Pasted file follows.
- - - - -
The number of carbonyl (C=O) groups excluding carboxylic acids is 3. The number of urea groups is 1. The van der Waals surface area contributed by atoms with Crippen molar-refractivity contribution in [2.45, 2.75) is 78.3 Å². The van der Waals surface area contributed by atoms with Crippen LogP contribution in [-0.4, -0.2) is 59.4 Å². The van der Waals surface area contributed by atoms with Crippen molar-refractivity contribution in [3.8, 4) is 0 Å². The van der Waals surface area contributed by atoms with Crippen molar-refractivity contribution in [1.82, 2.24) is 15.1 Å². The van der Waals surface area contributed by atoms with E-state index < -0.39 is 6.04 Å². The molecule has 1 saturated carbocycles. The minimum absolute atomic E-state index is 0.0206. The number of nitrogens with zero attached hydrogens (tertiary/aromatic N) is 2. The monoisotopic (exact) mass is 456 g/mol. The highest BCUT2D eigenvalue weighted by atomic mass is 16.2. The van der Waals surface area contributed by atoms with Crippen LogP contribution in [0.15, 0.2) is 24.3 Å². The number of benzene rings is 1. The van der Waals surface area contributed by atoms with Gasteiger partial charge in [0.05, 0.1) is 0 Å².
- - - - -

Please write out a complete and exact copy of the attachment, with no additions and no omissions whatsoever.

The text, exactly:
The number of carbonyl (C=O) groups excluding carboxylic acids is 3. The number of urea groups is 1. The van der Waals surface area contributed by atoms with Crippen molar-refractivity contribution in [2.45, 2.75) is 78.3 Å². The van der Waals surface area contributed by atoms with Crippen LogP contribution in [-0.4, -0.2) is 59.4 Å². The van der Waals surface area contributed by atoms with Crippen molar-refractivity contribution in [3.8, 4) is 0 Å². The van der Waals surface area contributed by atoms with Crippen molar-refractivity contribution in [1.82, 2.24) is 15.1 Å². The van der Waals surface area contributed by atoms with E-state index < -0.39 is 6.04 Å². The molecule has 1 saturated carbocycles. The minimum absolute atomic E-state index is 0.0206. The number of nitrogens with zero attached hydrogens (tertiary/aromatic N) is 2. The monoisotopic (exact) mass is 456 g/mol. The highest BCUT2D eigenvalue weighted by atomic mass is 16.2. The van der Waals surface area contributed by atoms with Crippen LogP contribution in [0.15, 0.2) is 24.3 Å². The number of benzene rings is 1. The van der Waals surface area contributed by atoms with Gasteiger partial charge in [0.05, 0.1) is 0 Å².